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Scientists, scallop industry team up to study ocean acidification impacts

Scientists, scallop industry team up to study ocean acidification impacts

NOAA Ocean Acidification Program

Guided by input from fishers, a team of scientists will bring together computer modeling and experiments to inform management policies for Northeast scallop fisheries facing the threat of ocean acidification.

Researchers from the University of Connecticut, NOAA’s Northeast Fisheries Science Center (NEFSC), Commercial Fisheries Research Foundation (CFRF), and Rutgers University will work together to study this economically and culturally significant resource for coastal communities in New England, with support from NOAA’s Ocean Acidification Program. Worth more than $500 million per year, scallops are the second most valuable fishery in the Northeast and are particularly vulnerable to ocean acidification.
Monday, January 25, 2021
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Assessing Vulnerability to a Changing Ocean: Investigating impact and option for adaptation

Assessing Vulnerability to a Changing Ocean: Investigating impact and option for adaptation

NOAA Ocean Acidification Program

In certain areas of the US, marine resources and the communities that depend on them are particularly vulnerable to the impacts of ocean and coastal acidification along with other ocean changes. The NOAA Ocean Acidification Program recently awarded funding for three regional vulnerability assessment projects in the Chesapeake Bay, Northeast US and US West Coast. The projects bring together oceanographic, fisheries and aquaculture data and social science to assess vulnerability of dependent communities and industries, anticipate challenges they may face, and explore adaptations options.
Monday, December 21, 2020

Land locked to open ocean: Putting a pH sensor in the hands of students?

NOAA Ocean Acidification Program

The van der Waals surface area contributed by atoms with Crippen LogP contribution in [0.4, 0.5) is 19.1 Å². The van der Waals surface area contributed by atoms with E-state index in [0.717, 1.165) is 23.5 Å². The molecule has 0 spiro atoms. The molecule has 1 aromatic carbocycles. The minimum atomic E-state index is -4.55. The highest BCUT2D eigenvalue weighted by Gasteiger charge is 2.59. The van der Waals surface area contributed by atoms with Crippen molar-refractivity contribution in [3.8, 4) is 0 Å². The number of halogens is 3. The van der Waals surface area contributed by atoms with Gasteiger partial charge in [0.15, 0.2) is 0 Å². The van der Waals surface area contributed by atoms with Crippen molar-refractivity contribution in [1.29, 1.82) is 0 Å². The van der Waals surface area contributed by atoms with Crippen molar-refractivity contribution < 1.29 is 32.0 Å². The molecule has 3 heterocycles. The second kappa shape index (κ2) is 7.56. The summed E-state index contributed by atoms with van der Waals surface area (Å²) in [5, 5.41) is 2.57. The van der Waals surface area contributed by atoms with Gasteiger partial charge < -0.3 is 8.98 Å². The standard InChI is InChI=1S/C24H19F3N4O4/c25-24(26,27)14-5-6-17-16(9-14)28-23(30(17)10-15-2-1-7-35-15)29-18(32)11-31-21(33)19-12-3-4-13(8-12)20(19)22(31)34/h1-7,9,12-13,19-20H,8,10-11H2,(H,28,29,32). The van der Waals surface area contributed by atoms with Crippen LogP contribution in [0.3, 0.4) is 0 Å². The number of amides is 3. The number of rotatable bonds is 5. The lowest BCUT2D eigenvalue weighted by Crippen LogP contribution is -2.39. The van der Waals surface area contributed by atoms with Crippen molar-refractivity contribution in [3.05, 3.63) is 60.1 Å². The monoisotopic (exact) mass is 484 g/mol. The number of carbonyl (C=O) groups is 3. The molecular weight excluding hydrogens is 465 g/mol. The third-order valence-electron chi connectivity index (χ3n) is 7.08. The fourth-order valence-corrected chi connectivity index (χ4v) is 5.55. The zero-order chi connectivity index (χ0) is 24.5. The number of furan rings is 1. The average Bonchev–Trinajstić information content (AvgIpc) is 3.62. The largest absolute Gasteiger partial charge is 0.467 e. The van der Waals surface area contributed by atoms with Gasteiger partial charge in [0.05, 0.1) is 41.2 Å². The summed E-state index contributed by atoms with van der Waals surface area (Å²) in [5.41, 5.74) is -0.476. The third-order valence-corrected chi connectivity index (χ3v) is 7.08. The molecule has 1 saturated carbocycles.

8.1. The current average pH of the ocean after being reduced significantly from decades of rampant carbon dioxide being pumped into the atmosphere, and ultimately, absorbed by our ocean. But how is pH measured? If a citizen scientist wants to see this for themselves, is it possible? Measuring ocean pH typically requires expensive equipment and trained operators. Commonly these instruments, while highly accurate, haven't been available to those outside of the scientific community. Recently, the curious mind and drive of William Pardis, a former student at Flathead Valley Community College, allowed this disconnect to be bridged with the development of the pHyter.
Thursday, October 1, 2020
Categories: FeaturedOA News
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Ocean Acidification: Building on a Foundation at the Flower Garden Banks Sanctuary

Ocean Acidification: Building on a Foundation at the Flower Garden Banks Sanctuary

NOAA Ocean Acidification Program

Looking up at high-rise buildings, towering cathedrals, or the great pyramids at Giza; the feats of man seem unimaginable. The key to these massive architectural achievements is laying a quality foundation. Dr. Xinping Hu, an associate professor at Texas A&M Corpus Christi University, knows that a solid foundation is very important in science as well. Together with his co-investigators at NOAA’s Atlantic Oceanographic and Meteorological Lab (AOML), Texas A&M University, and Texas A&M University-Corpus Christi, Dr. Hu will be building upon a foundation of data collected both at and near the Flower Garden Banks National Marine Sanctuary (NMS) in the northwestern Gulf of Mexico to better characterize the changes in ocean chemistry over space and time in these waters.

There are many facets to a strong structure, architectural or scientific. Having the right tools and site to build, along with a skilled team of craftsmen, and an insightful foreman are all integral to conduct impactful science.


Thursday, November 7, 2019
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Optimizing Acidification Observations In A Changing Ocean

Optimizing Acidification Observations In A Changing Ocean

NOAA Ocean Acidification Program

There are hundreds if not thousands of eyes on our changing ocean at any moment: Buoys, gliders, saildrones and ships measure carbonate chemistry and new ocean observing technologies are continually being created to monitor ocean acidification. As science and technology progress it is important to ensure that the most up to date knowledge is applied to the task at hand. NOAA’s Ocean Acidification Program (OAP) is teaming up with the U.S. Integrated Ocean Observing System (IOOS®) to fund four projects aimed at improving the observing system design for characterizing ocean acidification. This work will evaluate the capability of existing observations to characterize the magnitude and extent of acidification and explore alternative regional ocean acidification observing approaches. Ultimately this work will minimize errors in measurements, better integrate existing observations, and minimize costs of monitoring ocean acidification.

Learn more about this exciting work here!

Tuesday, September 10, 2019
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